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Viburnum dilatatum - Thunb.

Common Name Linden Viburnum, Linden arrowwood
Family Adoxaceae
USDA hardiness 5-8
Known Hazards None known
Habitats Thickets in hills and at low elevations in mountains in Japan[58].
Range E. Asia - China, Japan.
Edibility Rating    (3 of 5)
Other Uses    (2 of 5)
Weed Potential No
Medicinal Rating    (1 of 5)
Care
Fully Hardy Moist Soil Semi-shade Full sun
Viburnum dilatatum Linden Viburnum, Linden arrowwood


commons.wikimedia.org/wiki/User:W.Baumgartner
Viburnum dilatatum Linden Viburnum, Linden arrowwood
commons.wikimedia.org/wiki/User:KENPEI

 

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Summary

Bloom Color: White. Main Bloom Time: Early spring, Late spring, Mid spring. Form: Oval, Upright or erect.


Physical Characteristics

 icon of manicon of shrub
Viburnum dilatatum is a deciduous Shrub growing to 3 m (9ft) by 2 m (6ft) at a medium rate.
It is hardy to zone (UK) 5. It is in flower in June. The species is hermaphrodite (has both male and female organs) and is pollinated by Insects. The plant is not self-fertile.
Suitable for: light (sandy), medium (loamy) and heavy (clay) soils. Suitable pH: acid, neutral and basic (alkaline) soils. It can grow in semi-shade (light woodland) or no shade. It prefers moist soil.

Synonyms

Habitats

Woodland Garden Sunny Edge; Dappled Shade;

Edible Uses

Edible Parts: Fruit;  Leaves.
Edible Uses:

Fruit - raw or cooked[105, 177, 179]. A sweet flavour[178]. The ovoid fruit is about 8mm long and contains a single large seed[200]. Leaves - cooked[105, 177].

Medicinal Uses



Plants For A Future can not take any responsibility for any adverse effects from the use of plants. Always seek advice from a professional before using a plant medicinally.

Anthelmintic;  Astringent;  Vulnerary.

A decoction of the leaves is astringent and vermifuge. It is used for washing and healing maggoty sores[178, 218]. The twigs are also vermifuge whilst the fruits are used as a vermifuge for children[218].

Other Uses

Fibre.

A fibre obtained from the inner bark is used for making ropes[178].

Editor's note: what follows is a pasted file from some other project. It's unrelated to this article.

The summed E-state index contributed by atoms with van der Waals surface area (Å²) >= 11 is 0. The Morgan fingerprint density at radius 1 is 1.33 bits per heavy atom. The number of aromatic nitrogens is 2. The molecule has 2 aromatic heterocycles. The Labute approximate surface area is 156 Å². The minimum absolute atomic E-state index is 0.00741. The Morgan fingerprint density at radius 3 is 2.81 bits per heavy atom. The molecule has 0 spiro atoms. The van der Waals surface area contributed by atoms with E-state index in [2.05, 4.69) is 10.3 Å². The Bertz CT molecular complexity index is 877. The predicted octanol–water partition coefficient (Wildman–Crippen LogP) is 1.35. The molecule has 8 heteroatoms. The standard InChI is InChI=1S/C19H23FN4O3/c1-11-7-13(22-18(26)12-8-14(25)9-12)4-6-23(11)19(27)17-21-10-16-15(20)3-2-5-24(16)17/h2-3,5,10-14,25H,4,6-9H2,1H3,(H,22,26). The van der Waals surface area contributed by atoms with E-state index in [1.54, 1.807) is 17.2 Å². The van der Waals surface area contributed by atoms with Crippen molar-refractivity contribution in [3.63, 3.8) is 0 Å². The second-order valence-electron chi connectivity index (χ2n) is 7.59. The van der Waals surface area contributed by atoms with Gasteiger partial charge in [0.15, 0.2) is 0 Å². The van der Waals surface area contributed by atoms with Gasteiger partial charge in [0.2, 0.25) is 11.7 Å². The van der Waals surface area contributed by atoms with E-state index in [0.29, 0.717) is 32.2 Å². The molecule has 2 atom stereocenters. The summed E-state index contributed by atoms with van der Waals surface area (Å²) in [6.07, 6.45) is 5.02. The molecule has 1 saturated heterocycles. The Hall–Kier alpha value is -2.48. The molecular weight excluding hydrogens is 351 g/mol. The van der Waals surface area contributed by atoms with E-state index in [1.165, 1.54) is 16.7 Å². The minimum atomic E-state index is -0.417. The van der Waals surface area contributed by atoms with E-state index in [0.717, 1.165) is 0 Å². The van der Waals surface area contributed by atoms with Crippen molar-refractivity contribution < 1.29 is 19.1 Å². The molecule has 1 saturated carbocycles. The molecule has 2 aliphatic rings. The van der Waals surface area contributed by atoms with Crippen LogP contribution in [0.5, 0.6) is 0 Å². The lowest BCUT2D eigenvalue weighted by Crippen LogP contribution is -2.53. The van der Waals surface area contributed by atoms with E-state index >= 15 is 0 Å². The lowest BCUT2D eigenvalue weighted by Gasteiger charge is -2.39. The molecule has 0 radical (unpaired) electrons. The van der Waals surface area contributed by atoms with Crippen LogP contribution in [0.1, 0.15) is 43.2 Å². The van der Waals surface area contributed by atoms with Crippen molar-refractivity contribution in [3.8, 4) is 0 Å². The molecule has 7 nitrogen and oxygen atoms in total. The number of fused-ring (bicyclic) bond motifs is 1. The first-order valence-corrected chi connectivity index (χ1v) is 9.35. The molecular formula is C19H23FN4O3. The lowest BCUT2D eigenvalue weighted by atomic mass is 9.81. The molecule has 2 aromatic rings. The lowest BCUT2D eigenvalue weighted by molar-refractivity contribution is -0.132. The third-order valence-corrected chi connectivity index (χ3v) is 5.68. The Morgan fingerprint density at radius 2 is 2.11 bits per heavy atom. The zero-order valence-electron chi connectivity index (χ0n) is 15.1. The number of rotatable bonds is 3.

Cultivation details

Landscape Uses:Border, Massing, Screen, Specimen. An easily grown plant, it succeeds in most soils but is ill-adapted for poor soils and for dry situations[1]. It prefers a deep rich loamy soil in sun or semi-shade[11, 200]. Best if given shade from the early morning sun in spring[200]. Plants are self-incompatible and need to grow close to a genetically distinct plant in the same species in order to produce fruit and fertile seed[11, 200]. A very ornamental[1] and polymorphic species[58], there are some named varieties developed for the ornamental value of the fruit[182]. Special Features:Attractive foliage, Not North American native, Fragrant flowers, Attractive flowers or blooms.

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Propagation

Seed - best sown in a cold frame as soon as it is ripe. Germination can be slow, sometimes taking more than 18 months. If the seed is harvested 'green' (when it has fully developed but before it has fully ripened) and sown immediately in a cold frame, it should germinate in the spring[80]. Stored seed will require 2 months warm then 3 months cold stratification and can still take 18 months to germinate[113]. Prick out the seedlings into individual pots when they are large enough to handle and grow them on in a cold frame or greenhouse. Plant out into their permanent positions in late spring or early summer of the following year. Cuttings of soft-wood, early summer in a frame[200]. Pot up into individual pots once they start to root and plant them out in late spring or early summer of the following year. Cuttings of half-ripe wood, 5 - 8 cm long with a heel if possible, July/August in a frame[78, 113]. Plant them into individual pots as soon as they start to root. These cuttings can be difficult to overwinter, it is best to keep them in a greenhouse or cold frame until the following spring before planting them out[113]. Cuttings of mature wood, winter in a frame. They should root in early spring - pot them up when large enough to handle and plant them out in the summer if sufficient new growth is made, otherwise keep them in a cold frame for the next winter and then plant them out in the spring. Layering of current seasons growth in July/August. Takes 15 months[78].

Other Names

If available other names are mentioned here

Found In

Countries where the plant has been found are listed here if the information is available

Asia, Australia, China*, Japan*, Korea, Taiwan,

Weed Potential

Right plant wrong place. We are currently updating this section. Please note that a plant may be invasive in one area but may not in your area so it’s worth checking.

Conservation Status

IUCN Red List of Threatened Plants Status :

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Author

Thunb.

Botanical References

1158200

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